In case you haven’t noticed, we’re in the middle of some hard economic times. There’s really no way to know how long this current economic slump is going to continue or how deep it will ultimately get before the choppy waters begin to recede. But one thing’s for sure: it’s not a bad idea to revisit what you do and how you do it in order to better serve your own profession now and in the future.
No matter what your place in the music business: beginner, enthusiast, or professional, it’s vitally important to use every tool at your disposal to increase your visibility and potential. You might be asking: How can I get my musical ideas out to a larger audience? How can I get more people to come out to the clubs to hear my band? What can I do to get more students and to create a better educational experience for them? What can I do to help generate more income from my recordings? How can I get more session work?
There’s obviously no single answer to any of these questions, but a partial answer to all of them might come from podcasting. In case you haven’t experienced one before, a podcast is really nothing more than a short radio or TV show that’s stored on the Net. Many people listen to the radio or watch TV simply for its entertainment value. Others access media to get news, information on products and services, or to learn about a particular topic that interests them. Your podcasts can offer all of these things to your listeners.
What makes a podcast so special is the way that it is delivered to a target audience. While it’s possible to create audio and/or video content to post on your web site as a regular file or upload to YouTube, people who are interested in your information can choose to subscribe to your podcasts so they can hear or view your programs anytime they choose. Whenever you add new podcasts, your subscribers’ podcast program will “feed” the information to them.
Working with podcasts is actually a simple two-step process. First, you need to create the podcast. Then you need to post it somewhere on the Net so that people can find it and subscribe to it.
If you get creative, you’ll quickly discover there is an infinite number of ways to create a podcast that will get you noticed and let your audience become more familiar with who you are and what you do. Below are just a couple of examples that you might think of as a springboard for your own ideas.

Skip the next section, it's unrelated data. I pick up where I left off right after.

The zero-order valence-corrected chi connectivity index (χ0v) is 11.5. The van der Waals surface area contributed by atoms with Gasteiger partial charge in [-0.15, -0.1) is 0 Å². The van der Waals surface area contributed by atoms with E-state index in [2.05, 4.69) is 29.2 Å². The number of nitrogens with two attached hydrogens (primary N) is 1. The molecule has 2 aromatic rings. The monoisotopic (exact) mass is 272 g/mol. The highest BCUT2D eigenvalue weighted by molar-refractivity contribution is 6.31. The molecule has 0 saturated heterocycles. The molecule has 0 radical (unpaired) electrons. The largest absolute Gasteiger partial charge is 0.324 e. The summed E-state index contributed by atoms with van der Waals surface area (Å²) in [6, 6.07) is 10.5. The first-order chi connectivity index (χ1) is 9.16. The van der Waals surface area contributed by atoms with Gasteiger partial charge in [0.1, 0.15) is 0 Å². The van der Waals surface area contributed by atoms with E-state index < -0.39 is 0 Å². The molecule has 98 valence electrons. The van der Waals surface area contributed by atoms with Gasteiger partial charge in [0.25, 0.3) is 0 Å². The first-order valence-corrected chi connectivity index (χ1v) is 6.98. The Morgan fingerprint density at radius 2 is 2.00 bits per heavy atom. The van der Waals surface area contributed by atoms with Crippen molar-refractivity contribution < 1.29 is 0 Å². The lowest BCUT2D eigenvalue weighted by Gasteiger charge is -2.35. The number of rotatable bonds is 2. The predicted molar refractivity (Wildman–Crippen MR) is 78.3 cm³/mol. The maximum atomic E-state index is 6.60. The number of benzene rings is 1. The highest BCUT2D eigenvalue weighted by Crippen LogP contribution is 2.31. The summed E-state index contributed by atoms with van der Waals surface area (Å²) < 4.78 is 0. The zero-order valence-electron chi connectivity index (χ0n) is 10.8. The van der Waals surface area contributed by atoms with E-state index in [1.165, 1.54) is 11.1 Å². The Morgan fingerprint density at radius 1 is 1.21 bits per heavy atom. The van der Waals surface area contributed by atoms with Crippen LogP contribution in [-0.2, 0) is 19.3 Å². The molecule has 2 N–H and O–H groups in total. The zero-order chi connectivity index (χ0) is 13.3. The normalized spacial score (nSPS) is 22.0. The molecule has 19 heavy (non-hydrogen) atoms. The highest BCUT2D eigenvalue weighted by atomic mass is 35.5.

If you teach private drum lessons, you create podcasts to get additional information out to your students. Short podcast lessons could be just the thing to keep your current students engaged, and perhaps encourage other drummers to come study with you. Podcasting software lets you combine different types of audio files and edit them individually, making it a snap to have a song playing in the background with an informative voiceover explaining a particular concept or technical idea. For example, you might point out “how cleanly and crisply the tom patterns come through the mix,” just as the fill moves from the verse to the chorus. Or “notice that moving between the top and edge of the cowbell really gives the impression of two different instruments.” Your students could receive these lessons automatically via podcast and could listen to them and review them anytime they wanted.
If you play in a band, your fans would love to hear or see clips from some of your recent performances. By getting your best performances out on the Web, you’ll strengthen your support base and quite possibly recruit new fans. How about using the podcasts to highlight the group’s newest songs, publicize upcoming gigs, or offer interviews with the group’s members or fans.